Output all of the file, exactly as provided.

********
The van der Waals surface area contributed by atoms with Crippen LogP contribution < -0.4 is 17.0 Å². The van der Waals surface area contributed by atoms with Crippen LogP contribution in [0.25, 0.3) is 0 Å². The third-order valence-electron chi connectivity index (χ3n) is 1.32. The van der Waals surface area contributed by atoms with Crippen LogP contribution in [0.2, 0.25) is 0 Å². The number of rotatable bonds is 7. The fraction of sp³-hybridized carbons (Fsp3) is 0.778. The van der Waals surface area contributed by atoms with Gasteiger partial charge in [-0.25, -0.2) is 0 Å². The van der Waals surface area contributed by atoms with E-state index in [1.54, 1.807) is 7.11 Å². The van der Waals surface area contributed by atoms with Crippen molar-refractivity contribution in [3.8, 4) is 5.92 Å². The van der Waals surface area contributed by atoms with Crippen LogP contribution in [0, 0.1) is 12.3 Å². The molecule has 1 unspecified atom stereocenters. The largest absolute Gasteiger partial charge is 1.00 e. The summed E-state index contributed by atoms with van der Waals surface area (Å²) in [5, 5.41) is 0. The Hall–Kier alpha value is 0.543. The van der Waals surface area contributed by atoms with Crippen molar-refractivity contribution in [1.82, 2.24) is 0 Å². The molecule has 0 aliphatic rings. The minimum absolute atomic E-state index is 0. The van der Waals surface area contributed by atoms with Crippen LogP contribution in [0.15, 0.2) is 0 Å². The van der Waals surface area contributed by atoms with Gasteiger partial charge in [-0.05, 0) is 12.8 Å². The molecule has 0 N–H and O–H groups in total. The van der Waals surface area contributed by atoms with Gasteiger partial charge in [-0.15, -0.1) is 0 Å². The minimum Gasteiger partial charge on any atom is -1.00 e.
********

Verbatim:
The van der Waals surface area contributed by atoms with Crippen LogP contribution < -0.4 is 17.0 Å². The van der Waals surface area contributed by atoms with Crippen LogP contribution in [0.25, 0.3) is 0 Å². The third-order valence-electron chi connectivity index (χ3n) is 1.32. The van der Waals surface area contributed by atoms with Crippen LogP contribution in [0.2, 0.25) is 0 Å². The number of rotatable bonds is 7. The fraction of sp³-hybridized carbons (Fsp3) is 0.778. The van der Waals surface area contributed by atoms with Gasteiger partial charge in [-0.25, -0.2) is 0 Å². The van der Waals surface area contributed by atoms with E-state index in [1.54, 1.807) is 7.11 Å². The van der Waals surface area contributed by atoms with Crippen molar-refractivity contribution in [3.8, 4) is 5.92 Å². The van der Waals surface area contributed by atoms with Crippen LogP contribution in [0, 0.1) is 12.3 Å². The molecule has 1 unspecified atom stereocenters. The largest absolute Gasteiger partial charge is 1.00 e. The summed E-state index contributed by atoms with van der Waals surface area (Å²) in [5, 5.41) is 0. The Hall–Kier alpha value is 0.543. The van der Waals surface area contributed by atoms with Crippen molar-refractivity contribution in [1.82, 2.24) is 0 Å². The molecule has 0 aliphatic rings. The minimum absolute atomic E-state index is 0. The van der Waals surface area contributed by atoms with Crippen LogP contribution in [0.15, 0.2) is 0 Å². The van der Waals surface area contributed by atoms with Gasteiger partial charge in [-0.05, 0) is 12.8 Å². The molecule has 0 N–H and O–H groups in total. The van der Waals surface area contributed by atoms with Gasteiger partial charge in [-0.15, -0.1) is 0 Å². The minimum Gasteiger partial charge on any atom is -1.00 e.